For all the sound, fury, green eggs and ham in Washington this past week about the Affordable Care Act (Obamacare), you might think the nation is about to be irredeemably committed to the details of the new federal health-care law and is headed straight over that cliff today.
That’s not true. Congress made the ACA back in 2010 and can unmake or change any part of it whenever there are enough votes to make a change.
It’s true that despite all the talk, including Republican Texas Sen. Ted Cruz reading the Dr. Seuss book "Green Eggs and Ham" on the Senate floor as part of 21-hour pseudo-filibuster, today is a big day for the new law.
But it’s only one of the law’s big days, and it marks a start, not an end.
Today, Americans who are eligible can begin signing up for health insurance plans offered by private companies on online insurance "exchanges" unique for each state. They can find out details about what those plans cover and how much they’ll cost.
Pretty much, the sun can be expected to come up again Wednesday, and life on Earth as we know it will continue.
Coverage under the plans begins Jan. 1, and the open enrollment period lasts through March. In later years, open enrollment is set Oct. 5 to Dec. 7.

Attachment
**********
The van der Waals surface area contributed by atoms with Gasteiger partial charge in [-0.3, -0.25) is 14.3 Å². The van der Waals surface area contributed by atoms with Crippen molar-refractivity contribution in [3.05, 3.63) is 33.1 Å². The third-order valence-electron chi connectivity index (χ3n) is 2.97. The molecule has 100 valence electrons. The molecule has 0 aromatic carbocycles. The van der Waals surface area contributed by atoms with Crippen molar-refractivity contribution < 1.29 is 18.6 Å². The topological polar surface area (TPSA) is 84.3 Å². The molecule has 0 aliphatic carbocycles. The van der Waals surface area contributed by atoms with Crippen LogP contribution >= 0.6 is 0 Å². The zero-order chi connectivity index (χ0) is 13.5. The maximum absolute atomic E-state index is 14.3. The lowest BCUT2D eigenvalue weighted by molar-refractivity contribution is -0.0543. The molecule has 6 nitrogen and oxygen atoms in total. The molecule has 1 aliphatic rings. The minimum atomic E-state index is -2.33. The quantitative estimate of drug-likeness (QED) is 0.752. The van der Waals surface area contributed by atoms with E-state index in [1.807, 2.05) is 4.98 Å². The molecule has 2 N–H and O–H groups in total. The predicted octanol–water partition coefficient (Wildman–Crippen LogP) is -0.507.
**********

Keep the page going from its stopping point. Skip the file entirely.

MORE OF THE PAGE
The law requires everyone to have coverage or face a financial penalty, which will be small initially but will grow in later years.
Gov. Rick Perry and like-minded officials adamantly refused to open an ACA state insurance exchange in Texas, so under the law the federal government will fill that role.
The web address for the exchange will be www.healthcare.gov, and there’s much helpful information on that same site.
North Texas consumers will have 43 plans to choose from. Average premiums in Texas start at $211 a month, but federal subsidies can drive that cost down significantly based on individual circumstances and specific plans. Generalities on cost are almost impossible.
Arguments that the ACA will bring about an abundance of ills probably will continue. Congress might eventually start talking about solutions rather than problems.
But those issues won’t be resolved today.
What will happen today is Americans will be able to find out more about what the law means to them.
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